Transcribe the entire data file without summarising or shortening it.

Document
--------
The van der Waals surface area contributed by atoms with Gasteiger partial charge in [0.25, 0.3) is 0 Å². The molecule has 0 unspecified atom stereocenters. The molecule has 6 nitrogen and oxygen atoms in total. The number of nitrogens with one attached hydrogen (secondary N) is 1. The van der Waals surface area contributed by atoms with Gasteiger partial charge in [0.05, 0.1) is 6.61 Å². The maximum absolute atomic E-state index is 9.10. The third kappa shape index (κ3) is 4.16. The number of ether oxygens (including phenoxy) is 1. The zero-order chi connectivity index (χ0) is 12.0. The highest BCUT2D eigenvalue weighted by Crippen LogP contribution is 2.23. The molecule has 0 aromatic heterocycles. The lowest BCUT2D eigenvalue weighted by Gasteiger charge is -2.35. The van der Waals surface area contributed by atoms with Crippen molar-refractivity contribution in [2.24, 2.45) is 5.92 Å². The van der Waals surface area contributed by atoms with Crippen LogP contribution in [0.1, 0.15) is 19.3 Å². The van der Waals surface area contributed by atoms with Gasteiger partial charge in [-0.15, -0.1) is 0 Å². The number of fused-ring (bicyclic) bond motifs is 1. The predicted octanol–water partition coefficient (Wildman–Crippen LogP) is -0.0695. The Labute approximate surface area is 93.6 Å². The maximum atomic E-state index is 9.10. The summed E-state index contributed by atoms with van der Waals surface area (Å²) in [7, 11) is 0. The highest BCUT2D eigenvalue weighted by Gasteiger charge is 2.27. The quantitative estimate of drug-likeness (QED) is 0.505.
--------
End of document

The van der Waals surface area contributed by atoms with Gasteiger partial charge in [0.25, 0.3) is 0 Å². The molecule has 0 unspecified atom stereocenters. The molecule has 6 nitrogen and oxygen atoms in total. The number of nitrogens with one attached hydrogen (secondary N) is 1. The van der Waals surface area contributed by atoms with Gasteiger partial charge in [0.05, 0.1) is 6.61 Å². The maximum absolute atomic E-state index is 9.10. The third kappa shape index (κ3) is 4.16. The number of ether oxygens (including phenoxy) is 1. The zero-order chi connectivity index (χ0) is 12.0. The highest BCUT2D eigenvalue weighted by Crippen LogP contribution is 2.23. The molecule has 0 aromatic heterocycles. The lowest BCUT2D eigenvalue weighted by Gasteiger charge is -2.35. The van der Waals surface area contributed by atoms with Crippen molar-refractivity contribution in [2.24, 2.45) is 5.92 Å². The van der Waals surface area contributed by atoms with Crippen LogP contribution in [0.1, 0.15) is 19.3 Å². The van der Waals surface area contributed by atoms with Gasteiger partial charge in [-0.15, -0.1) is 0 Å². The number of fused-ring (bicyclic) bond motifs is 1. The predicted octanol–water partition coefficient (Wildman–Crippen LogP) is -0.0695. The Labute approximate surface area is 93.6 Å². The maximum atomic E-state index is 9.10. The summed E-state index contributed by atoms with van der Waals surface area (Å²) in [7, 11) is 0. The highest BCUT2D eigenvalue weighted by Gasteiger charge is 2.27. The quantitative estimate of drug-likeness (QED) is 0.505.